Why the freakout, then? Why aren’t we spending our money on gimmicky wands and filters to get this shit out of our Tropicana? For this segment of blame-placing, I got in touch with Keith Wallace, President and Founder of the Wine School of Philadelphia. “We’re all afraid of warning labels on our food, but… they’re often incomplete, outdated, and have more to do with politics than you could imagine,” he said. “The only reason there’s a sulfite warning on wine and not on orange juice is because the American wine trade was the only group who didn’t have any lobbyists in Washington, DC when the [1986 FDA sulfite labeling] law was proposed.”
What’s that? Washington lobbies had a hand in steering legislation that ended up shaping public misperception of an entire industry for decades? The truth hurts, guys. More than your hangover.
Speaking of your hangover, I bet you still want to know what’s causing it. Well, I’m not your doctor, so I’m not here to get into the nitty gritty of possible allergens occurring either naturally or in the over 60 additives (Polyvinylpolypyrrolidone? Silicone? Glucose?) allowed in wine that the FDA doesn’t think you need to know about. That’s right, 60. You won’t find them on the label anywhere, so don’t go looking for them. Why not? Money, chemical lobbyists, global industrial wine interests… I sent the list of additives to Colabroy. Her initial response: “That list is long!” (not what you usually want to hear from a chemist when said list refers to something you drink daily), but reiterated that the chemicals were safe. Wallace echoed her non-freakout vibe, naming the addition of sugar as public enemy number one amidst our nation’s diabetic health crisis.
But winemakers tend to have a different view – I know, because I hang out with winemakers a lot more than chemists, and this is hot-button shit. Aside from the fact that a lot of these additives will change the flavor and expression of a wine, the ethics of transparency also come into play.
“Consumers would start to say WTF if confronted with the ingredients,” said Jared Brandt, of Donkey & Goat Winery in Berkeley, California. Donkey & Goat focuses on making wines with as little additives as possible, and they’ve been vocal members of the natural wine set in California. “We want our wines to be authentic representations of their terroir, not of the additive,” he said. “I know many $150 (plus) wines where the ingredient list would be twice as long as that on a Twinkie.”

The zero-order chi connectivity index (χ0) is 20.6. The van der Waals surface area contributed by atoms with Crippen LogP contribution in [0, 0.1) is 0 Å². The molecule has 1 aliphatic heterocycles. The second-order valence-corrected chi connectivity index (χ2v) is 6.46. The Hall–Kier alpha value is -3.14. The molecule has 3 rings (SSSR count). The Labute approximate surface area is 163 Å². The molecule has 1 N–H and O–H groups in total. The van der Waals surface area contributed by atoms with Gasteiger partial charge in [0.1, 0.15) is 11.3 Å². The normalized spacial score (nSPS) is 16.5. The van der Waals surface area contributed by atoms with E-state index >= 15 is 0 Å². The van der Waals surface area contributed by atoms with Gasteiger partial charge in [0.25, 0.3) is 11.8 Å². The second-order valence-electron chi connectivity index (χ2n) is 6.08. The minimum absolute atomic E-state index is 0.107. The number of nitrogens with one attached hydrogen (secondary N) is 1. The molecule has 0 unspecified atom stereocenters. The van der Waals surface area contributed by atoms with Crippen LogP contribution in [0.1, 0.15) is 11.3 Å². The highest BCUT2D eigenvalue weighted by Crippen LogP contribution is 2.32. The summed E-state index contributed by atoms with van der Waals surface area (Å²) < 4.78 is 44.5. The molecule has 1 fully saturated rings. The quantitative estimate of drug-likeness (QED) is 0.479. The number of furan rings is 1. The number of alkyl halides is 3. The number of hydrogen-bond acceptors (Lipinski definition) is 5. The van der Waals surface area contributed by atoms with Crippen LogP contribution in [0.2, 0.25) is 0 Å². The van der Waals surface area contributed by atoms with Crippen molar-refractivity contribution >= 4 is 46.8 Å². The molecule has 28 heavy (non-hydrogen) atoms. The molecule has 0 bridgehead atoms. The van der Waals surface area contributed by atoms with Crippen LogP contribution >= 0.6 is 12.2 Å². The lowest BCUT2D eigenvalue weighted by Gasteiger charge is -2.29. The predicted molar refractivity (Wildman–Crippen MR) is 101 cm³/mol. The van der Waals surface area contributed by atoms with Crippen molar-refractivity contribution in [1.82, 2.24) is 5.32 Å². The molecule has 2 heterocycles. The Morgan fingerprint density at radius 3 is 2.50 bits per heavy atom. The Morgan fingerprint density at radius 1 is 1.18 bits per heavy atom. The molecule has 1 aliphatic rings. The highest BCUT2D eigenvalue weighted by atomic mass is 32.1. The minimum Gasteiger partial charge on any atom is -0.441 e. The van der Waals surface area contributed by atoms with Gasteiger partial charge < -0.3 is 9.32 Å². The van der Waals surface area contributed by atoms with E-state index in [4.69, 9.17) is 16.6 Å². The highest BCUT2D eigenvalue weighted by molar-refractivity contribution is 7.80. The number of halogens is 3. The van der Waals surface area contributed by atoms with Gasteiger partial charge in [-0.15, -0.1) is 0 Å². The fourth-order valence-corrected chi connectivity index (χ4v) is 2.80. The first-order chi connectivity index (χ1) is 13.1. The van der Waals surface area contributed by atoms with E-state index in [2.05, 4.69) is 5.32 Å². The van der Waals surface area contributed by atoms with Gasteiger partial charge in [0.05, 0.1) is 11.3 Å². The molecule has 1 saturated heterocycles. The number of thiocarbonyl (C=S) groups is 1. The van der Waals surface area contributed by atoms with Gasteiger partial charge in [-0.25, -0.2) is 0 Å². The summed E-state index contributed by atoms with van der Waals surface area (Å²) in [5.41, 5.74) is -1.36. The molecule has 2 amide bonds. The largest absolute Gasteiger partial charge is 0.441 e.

I asked Jared what he thought about the fact that, as far as science is concerned, all that Twinkified wine is A-OK. “My empirical response would be that my best friend's mom lost her eye in the womb due to X-rays,” he said. “She was born in Nazi Germany, and the scientific view then was that X-rays did no harm. They were clearly wrong.”
As far as Brandt and many other winemakers are concerned, every new chemical engineered to make your merlot softer, fruitier, and more merlot-y is another step away from winemaking, and toward manufacturing — but at the moment, the only additive that winemakers across the industry generally agree is acceptable is sulfur dioxide. Though there are still some raging arguments about acceptable parts per million (hashtag #winefights), even producers within the natural movement are generally on board with the stuff.
So let’s stop talking about sulfites. Forever. Let’s rise above our impotent wine hysteria. Let’s pledge to NEVER AGAIN claim that our raging headache post-La Paulée is the result of all that debauched Champagne, or that we feel totally fine after a night sucking down pot after pot of whatever is on tap at La Verre Volé, because everyone knows there’s a magic, anti-sulfite force field over all of Europe.
You are a hungover liar. Stop that.